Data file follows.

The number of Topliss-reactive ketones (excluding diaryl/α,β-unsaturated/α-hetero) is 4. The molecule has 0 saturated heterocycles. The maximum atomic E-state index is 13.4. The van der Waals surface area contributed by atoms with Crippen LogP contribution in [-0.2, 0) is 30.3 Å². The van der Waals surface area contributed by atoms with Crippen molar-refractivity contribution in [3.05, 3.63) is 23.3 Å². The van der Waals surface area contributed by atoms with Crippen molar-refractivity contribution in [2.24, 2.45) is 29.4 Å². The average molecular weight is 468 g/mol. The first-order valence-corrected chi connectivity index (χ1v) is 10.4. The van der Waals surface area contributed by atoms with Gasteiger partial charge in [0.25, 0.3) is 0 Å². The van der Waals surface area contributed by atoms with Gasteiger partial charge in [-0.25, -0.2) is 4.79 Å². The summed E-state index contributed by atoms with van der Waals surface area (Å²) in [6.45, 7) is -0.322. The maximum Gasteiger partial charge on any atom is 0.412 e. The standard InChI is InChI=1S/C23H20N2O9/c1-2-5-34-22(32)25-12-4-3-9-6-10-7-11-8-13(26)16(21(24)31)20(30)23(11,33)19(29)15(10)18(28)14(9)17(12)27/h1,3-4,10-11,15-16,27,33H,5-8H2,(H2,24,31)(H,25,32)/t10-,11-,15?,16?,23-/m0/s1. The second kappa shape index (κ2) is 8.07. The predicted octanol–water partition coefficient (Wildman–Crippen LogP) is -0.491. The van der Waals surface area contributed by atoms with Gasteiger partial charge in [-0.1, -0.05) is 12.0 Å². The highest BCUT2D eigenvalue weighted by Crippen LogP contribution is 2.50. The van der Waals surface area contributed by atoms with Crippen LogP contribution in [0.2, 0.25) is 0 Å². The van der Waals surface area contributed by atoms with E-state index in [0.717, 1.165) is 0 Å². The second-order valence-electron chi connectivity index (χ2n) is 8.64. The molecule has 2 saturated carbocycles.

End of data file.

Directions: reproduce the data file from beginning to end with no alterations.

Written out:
The number of Topliss-reactive ketones (excluding diaryl/α,β-unsaturated/α-hetero) is 4. The molecule has 0 saturated heterocycles. The maximum atomic E-state index is 13.4. The van der Waals surface area contributed by atoms with Crippen LogP contribution in [-0.2, 0) is 30.3 Å². The van der Waals surface area contributed by atoms with Crippen molar-refractivity contribution in [3.05, 3.63) is 23.3 Å². The van der Waals surface area contributed by atoms with Crippen molar-refractivity contribution in [2.24, 2.45) is 29.4 Å². The average molecular weight is 468 g/mol. The first-order valence-corrected chi connectivity index (χ1v) is 10.4. The van der Waals surface area contributed by atoms with Gasteiger partial charge in [0.25, 0.3) is 0 Å². The van der Waals surface area contributed by atoms with Gasteiger partial charge in [-0.25, -0.2) is 4.79 Å². The summed E-state index contributed by atoms with van der Waals surface area (Å²) in [6.45, 7) is -0.322. The maximum Gasteiger partial charge on any atom is 0.412 e. The standard InChI is InChI=1S/C23H20N2O9/c1-2-5-34-22(32)25-12-4-3-9-6-10-7-11-8-13(26)16(21(24)31)20(30)23(11,33)19(29)15(10)18(28)14(9)17(12)27/h1,3-4,10-11,15-16,27,33H,5-8H2,(H2,24,31)(H,25,32)/t10-,11-,15?,16?,23-/m0/s1. The second kappa shape index (κ2) is 8.07. The predicted octanol–water partition coefficient (Wildman–Crippen LogP) is -0.491. The van der Waals surface area contributed by atoms with Gasteiger partial charge in [-0.1, -0.05) is 12.0 Å². The highest BCUT2D eigenvalue weighted by Crippen LogP contribution is 2.50. The van der Waals surface area contributed by atoms with Crippen LogP contribution in [0.2, 0.25) is 0 Å². The van der Waals surface area contributed by atoms with E-state index in [0.717, 1.165) is 0 Å². The second-order valence-electron chi connectivity index (χ2n) is 8.64. The molecule has 2 saturated carbocycles.